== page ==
Citation: Sankar A, Everhart AO, Jena AB . Longitudinal patterns in testosterone prescribing after US FDA safety communication in 2014. Jt Comm J Qual Patient Saf 2023 Sep; 49(9):458-66. doi: 10.1016/j.jcjq.2023.05.003..
Keywords: Communication, Medication, Practice Patterns
Somohano VC, Smith CL, Saha S
Patient-provider shared decision-making, trust, and opioid misuse among US veterans prescribed long-term opioid therapy for chronic pain.
This article examined the role that trust in a prescribing provider has on shared decision-making and opioid misuse in opioid-specific pain management. A secondary analysis of data from a prospective cohort study was conducted of US Veterans (N = 1273) prescribed long-term opioid therapy (LTOT) for chronic non-cancer pain. Patient-provider shared decision-making had a total significant effect on opioid misuse, in the absence of the mediator, such that higher levels of shared decision-making were associated with lower levels of reported opioid misuse. When trust in provider was added to the mediation model, the indirect effect of shared decision-making on opioid misuse through trust in provider remained significant.
Citation: Somohano VC, Smith CL, Saha S . Patient-provider shared decision-making, trust, and opioid misuse among US veterans prescribed long-term opioid therapy for chronic pain. J Gen Intern Med 2023 Sep; 38(12):2755-60. doi: 10.1007/s11606-023-08212-5..
Keywords: Decision Making, Opioids, Medication, Substance Abuse, Behavioral Health, Pain, Chronic Conditions
Grigoryan L, Paasche-Orlow MK, Alquicira O
Antibiotic use without a prescription: a multi-site survey of patient, health system, and encounter characteristics.
The purpose of this study was to assess the impact of factors of patient, health system, and clinical encounters on intention to utilize antibiotics without a prescription. Use cases included antibiotics that were 1) bought in the United States, 2) provided by relatives or friends, 3) purchased in another country, or 4) from any of these sources. Between January 2020 through June 2021, a survey was administered in 6 publicly funded primary care clinics and 2 private emergency departments in Texas, United States. Study participants included adult patients visiting 1 of the clinical settings. The study found that of the 564 survey respondents 43.6% reported previous use of antibiotics without a prescription, and 31.4% reported intent to take antibiotics without a prescription. Survey respondents reported they would take antibiotics obtained from relatives or friends (22.3%), bought in the United States without a prescription (19.1%), or purchased in another country without a prescription (17.9%). Perceived high cost of doctor visits, lack of health insurance, and younger age were all predictors of intended use of nonprescription antibiotics from any of the sources. Hispanic or Latino ethnicity, being interviewed in Spanish, language barrier to medical care, and lack of transportation for medical appointments.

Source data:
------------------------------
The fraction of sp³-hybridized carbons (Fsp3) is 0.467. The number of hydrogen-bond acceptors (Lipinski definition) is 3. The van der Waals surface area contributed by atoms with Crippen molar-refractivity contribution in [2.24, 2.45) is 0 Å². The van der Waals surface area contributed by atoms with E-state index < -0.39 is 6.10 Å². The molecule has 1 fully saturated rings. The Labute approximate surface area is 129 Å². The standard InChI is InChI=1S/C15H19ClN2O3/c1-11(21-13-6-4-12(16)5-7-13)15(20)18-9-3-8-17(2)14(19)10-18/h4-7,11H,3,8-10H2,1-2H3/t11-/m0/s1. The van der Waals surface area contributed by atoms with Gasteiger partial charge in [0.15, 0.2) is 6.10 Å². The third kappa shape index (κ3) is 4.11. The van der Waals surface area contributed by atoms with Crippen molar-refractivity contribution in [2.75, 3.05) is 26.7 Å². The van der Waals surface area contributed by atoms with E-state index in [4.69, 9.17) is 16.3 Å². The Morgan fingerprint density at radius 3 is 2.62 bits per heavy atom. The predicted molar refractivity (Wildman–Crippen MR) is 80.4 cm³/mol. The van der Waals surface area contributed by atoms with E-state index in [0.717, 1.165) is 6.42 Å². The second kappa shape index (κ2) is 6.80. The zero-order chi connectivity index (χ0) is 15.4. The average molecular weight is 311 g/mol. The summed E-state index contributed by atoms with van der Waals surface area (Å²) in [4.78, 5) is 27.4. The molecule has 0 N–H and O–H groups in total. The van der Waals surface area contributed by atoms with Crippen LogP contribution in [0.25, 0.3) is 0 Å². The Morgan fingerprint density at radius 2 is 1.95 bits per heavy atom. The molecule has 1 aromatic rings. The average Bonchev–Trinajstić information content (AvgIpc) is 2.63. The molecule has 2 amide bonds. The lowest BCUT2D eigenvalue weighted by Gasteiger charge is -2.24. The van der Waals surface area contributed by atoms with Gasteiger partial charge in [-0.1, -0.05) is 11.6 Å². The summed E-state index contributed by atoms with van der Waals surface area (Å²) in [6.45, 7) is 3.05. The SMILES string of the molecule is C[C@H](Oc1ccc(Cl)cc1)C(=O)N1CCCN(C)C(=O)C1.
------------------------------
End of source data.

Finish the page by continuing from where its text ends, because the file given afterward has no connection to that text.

Citation: Grigoryan L, Paasche-Orlow MK, Alquicira O . Antibiotic use without a prescription: a multi-site survey of patient, health system, and encounter characteristics. Clin Infect Dis 2023 Aug 22; 77(4):510-17. doi: 10.1093/cid/ciad241..
Keywords: Antibiotics, Medication, Antimicrobial Stewardship
Chou R, Spencer H, Bougatsos C
Preexposure prophylaxis for the prevention of HIV: updated evidence report and systematic review for the US Preventive Services Task Force.
This article updates research used in the 2019 US Preventive Services Task Force final recommendation on use of oral preexposure prophylaxis (PrEP) to prevent HIV in adults at increased risk. The summary includes newer PrEP regimens that were not available for the 2019 final recommendation. A literature review was conducted that included randomized clinical trials of PrEP vs placebo or no PrEP or newer vs older PrEP regimens and diagnostic accuracy studies of instruments for predicting incident HIV infection. Thirty-two studies were included in the review (20 randomized clinical trials [n = 36,543] and 12 studies of diagnostic accuracy [n = 5,544,500]). Eleven trials in the 2019 review found oral PrEP associated with decreased HIV infection risk vs placebo or no PrEP. One new trial (n = 5335) found oral tenofovir alafenamide/emtricitabine (TAF/FTC) to be noninferior to tenofovir disoproxil fumarate/emtricitabine (TDF/FTC) in men who have sex with men. Two new trials found long-acting injectable cabotegravir associated with decreased risk of HIV infection vs oral TDF/FTC in cisgender men who have sex with men and transgender women [n = 4490] and RR, 0.11 in cisgender women [n = 3178]). Discrimination of instruments for predicting incident HIV infection was found to be moderate in men who have sex with men (5 studies; n = 25,488) and moderate to high in general populations of persons without HIV (2 studies; n = 5,477,291).